Jonathan Fisher is an ESRC-funded Postdoctoral Fellow at IDD. His areas of interest include the politics of aid in Africa; African foreign policy and the role of international donors in East Africa.
Tunisia, Egypt, Libya…Uganda? This has been the rallying cry of many Kampala residents since anti-government protests broke out in the Ugandan capital in mid-April. The likelihood of ‘Egypt-style’ uprisings imperiling the continued tenure of the Museveni government has also been talked-up by a number of journalists, in the West and in Africa, particularly now protests have spread beyond Kampala to Entebbe, Mbale and other Ugandan towns. On the face of it, there is much to be said for such comparisons.
Important contextual differences between the Arab Spring uprisings and the Uganda protests, however, will likely mean that Museveni, who has been in power since 1986, will survive this challenge to his authority. Firstly, Uganda remains, unlike Tunisia, Egypt or Libya, one of the poorest countries in the world and its rapidly-expanding urban youth population has had limited access to higher-level education in contrast to many of the graduates who occupied Tahrir Square in January. While the Uganda Law Society has attached itself to the protests since 3 May, most of those involved over the last few weeks have been taxi drivers, boda boda riders or unemployed youths who have little familiarity with Facebook, Twitter or any other medium for organising a national insurrection. Breaking the resolve of this angry but disparate and, in some cases, starving group, therefore, will perhaps not be as difficult for Museveni as it was for his Tunisian and Egyptian counterparts. This is particularly so because the personal loyalty to their president of Uganda’s security forces, one of the most organised and well-trained militaries south of the Sahara, is beyond doubt. An Egypt-style declaration of army neutrality is almost completely inconceivable in Uganda; where Mubarak was merely a product of his nation’s security forces, Museveni has been the creator of his. A Uganda without him is a far more concerning prospect for many security personnel than the repercussions of firing live bullets at civilians.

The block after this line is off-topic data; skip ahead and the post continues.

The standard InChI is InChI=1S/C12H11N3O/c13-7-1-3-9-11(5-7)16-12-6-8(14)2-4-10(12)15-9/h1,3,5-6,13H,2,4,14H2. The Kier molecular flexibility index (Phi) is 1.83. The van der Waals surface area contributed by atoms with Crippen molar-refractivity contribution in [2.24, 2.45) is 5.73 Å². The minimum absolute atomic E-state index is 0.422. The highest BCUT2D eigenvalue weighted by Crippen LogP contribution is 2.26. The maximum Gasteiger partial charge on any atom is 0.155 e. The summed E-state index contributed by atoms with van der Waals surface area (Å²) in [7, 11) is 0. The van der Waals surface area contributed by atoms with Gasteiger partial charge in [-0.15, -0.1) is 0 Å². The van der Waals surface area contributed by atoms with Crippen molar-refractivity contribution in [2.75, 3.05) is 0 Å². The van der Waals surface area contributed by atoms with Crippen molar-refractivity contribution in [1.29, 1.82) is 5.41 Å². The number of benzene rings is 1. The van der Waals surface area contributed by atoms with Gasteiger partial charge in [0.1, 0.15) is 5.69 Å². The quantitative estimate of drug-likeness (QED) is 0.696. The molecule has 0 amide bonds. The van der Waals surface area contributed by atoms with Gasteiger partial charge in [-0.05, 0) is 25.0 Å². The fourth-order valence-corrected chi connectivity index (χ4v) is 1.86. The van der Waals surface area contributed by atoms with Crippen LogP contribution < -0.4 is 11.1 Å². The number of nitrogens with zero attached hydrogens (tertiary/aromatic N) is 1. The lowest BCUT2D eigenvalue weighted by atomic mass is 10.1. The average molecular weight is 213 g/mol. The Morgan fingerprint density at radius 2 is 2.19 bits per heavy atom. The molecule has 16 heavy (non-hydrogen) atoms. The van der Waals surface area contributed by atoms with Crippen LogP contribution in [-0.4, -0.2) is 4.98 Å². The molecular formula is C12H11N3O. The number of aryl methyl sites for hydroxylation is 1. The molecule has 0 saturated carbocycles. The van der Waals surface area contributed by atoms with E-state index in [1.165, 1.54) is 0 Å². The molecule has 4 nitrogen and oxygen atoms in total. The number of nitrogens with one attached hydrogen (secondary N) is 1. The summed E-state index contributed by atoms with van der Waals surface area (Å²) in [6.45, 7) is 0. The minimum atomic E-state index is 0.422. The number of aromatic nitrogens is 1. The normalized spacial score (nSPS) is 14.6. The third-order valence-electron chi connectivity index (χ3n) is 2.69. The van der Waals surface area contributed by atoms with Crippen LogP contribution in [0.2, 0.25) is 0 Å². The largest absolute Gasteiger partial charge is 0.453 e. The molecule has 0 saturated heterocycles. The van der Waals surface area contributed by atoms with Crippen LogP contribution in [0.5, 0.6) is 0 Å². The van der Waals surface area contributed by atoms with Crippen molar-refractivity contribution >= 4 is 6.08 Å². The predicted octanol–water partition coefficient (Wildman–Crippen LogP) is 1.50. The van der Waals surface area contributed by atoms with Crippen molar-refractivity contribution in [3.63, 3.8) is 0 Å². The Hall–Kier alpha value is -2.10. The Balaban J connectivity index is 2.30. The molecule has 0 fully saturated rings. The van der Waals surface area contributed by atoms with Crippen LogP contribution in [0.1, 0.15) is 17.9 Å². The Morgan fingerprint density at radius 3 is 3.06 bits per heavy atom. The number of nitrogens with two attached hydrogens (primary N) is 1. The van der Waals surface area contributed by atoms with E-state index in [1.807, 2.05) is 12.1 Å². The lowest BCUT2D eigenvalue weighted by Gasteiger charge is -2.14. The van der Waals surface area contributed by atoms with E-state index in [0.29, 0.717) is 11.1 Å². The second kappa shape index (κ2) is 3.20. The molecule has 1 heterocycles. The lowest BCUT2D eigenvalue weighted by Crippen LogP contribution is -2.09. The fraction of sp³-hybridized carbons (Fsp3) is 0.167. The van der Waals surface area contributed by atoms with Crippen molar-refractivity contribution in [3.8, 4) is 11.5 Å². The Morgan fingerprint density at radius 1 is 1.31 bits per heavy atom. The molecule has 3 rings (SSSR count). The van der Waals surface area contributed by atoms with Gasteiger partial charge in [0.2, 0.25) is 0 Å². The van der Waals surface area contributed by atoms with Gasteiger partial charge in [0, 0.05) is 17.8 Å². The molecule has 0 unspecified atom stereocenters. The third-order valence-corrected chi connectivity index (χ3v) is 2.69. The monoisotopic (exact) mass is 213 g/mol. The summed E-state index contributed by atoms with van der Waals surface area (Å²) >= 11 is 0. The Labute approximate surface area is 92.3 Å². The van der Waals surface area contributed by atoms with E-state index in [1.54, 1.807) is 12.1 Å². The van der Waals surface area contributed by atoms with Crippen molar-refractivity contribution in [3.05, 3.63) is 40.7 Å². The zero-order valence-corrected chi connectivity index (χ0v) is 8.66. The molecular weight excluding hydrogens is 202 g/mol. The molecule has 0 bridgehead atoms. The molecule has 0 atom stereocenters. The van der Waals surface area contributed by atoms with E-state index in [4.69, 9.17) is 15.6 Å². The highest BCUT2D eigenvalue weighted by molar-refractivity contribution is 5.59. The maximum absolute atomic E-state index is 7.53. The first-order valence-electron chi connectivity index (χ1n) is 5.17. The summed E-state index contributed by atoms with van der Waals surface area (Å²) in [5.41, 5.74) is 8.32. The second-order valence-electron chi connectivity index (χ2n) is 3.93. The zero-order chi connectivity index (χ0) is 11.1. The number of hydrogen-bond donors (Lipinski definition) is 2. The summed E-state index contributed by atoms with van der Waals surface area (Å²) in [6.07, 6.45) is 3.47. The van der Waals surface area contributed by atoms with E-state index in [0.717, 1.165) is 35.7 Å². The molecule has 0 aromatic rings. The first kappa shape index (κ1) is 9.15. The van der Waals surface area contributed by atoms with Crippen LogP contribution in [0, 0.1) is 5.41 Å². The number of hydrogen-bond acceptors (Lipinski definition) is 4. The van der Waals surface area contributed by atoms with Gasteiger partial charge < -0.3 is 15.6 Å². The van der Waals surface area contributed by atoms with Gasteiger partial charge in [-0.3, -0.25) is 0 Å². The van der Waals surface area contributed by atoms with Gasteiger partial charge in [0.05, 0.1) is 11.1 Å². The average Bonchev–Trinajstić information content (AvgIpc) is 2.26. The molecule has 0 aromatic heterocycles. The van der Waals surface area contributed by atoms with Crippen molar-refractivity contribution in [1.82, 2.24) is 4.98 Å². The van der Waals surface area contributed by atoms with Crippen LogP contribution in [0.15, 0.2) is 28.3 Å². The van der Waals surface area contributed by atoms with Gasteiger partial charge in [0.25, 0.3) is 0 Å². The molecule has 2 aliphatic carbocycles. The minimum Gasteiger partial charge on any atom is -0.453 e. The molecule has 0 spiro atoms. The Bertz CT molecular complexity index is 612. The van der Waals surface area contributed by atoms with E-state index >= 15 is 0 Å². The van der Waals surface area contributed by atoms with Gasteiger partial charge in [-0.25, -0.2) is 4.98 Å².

Secondly, the political agendas of opposition figures, most notably Kizza Besigye, may well play into the hands of Museveni who will now pursue (however disingenuously) ‘inter-party dialogue’ as a means to slow the protests’ momentum; certainly this has been his public stance since late April. Besigye, leader of Uganda’s Forum for Democratic Change (FDC), and other opposition leaders originally inspired the protests through leading a ‘Walk to Work’ campaign which encourages Ugandans to peacefully ‘walk to work’ in protest at rising petrol and food prices. Making common cause with the economic grievances of their fellow citizens, these politicians have played a much more central role in the protests than did opposition figures in Egypt or Tunisia, albeit primarily as sources of inspirational, rather than organisational, leadership.
Their motives for doing so, however, are based more on a desire to improve their own political prospects than the economic circumstances of Ugandans. Unlike the protests in Egypt or Tunisia, those in Uganda are, to some extent, the fallout from a controversial and contested election – that of February 2011 which Museveni and his NRM party won by a wide margin. Throughout the electoral process, opposition figures made clear that they would not accept the result of the polls owing to, what they (and many observers) perceived to be, an unlevel playing field, a pro-regime Electoral Commission and an abuse of state resources by the incumbent. When the Commission declared Museveni the winner, therefore, Besigye and others encouraged Ugandans to join them on a set of peaceful protest marches calling for ‘fresh elections’ under a new Electoral Commission. These calls were largely ignored and, thus, the precursor of ‘Walk to Work’ was stillborn.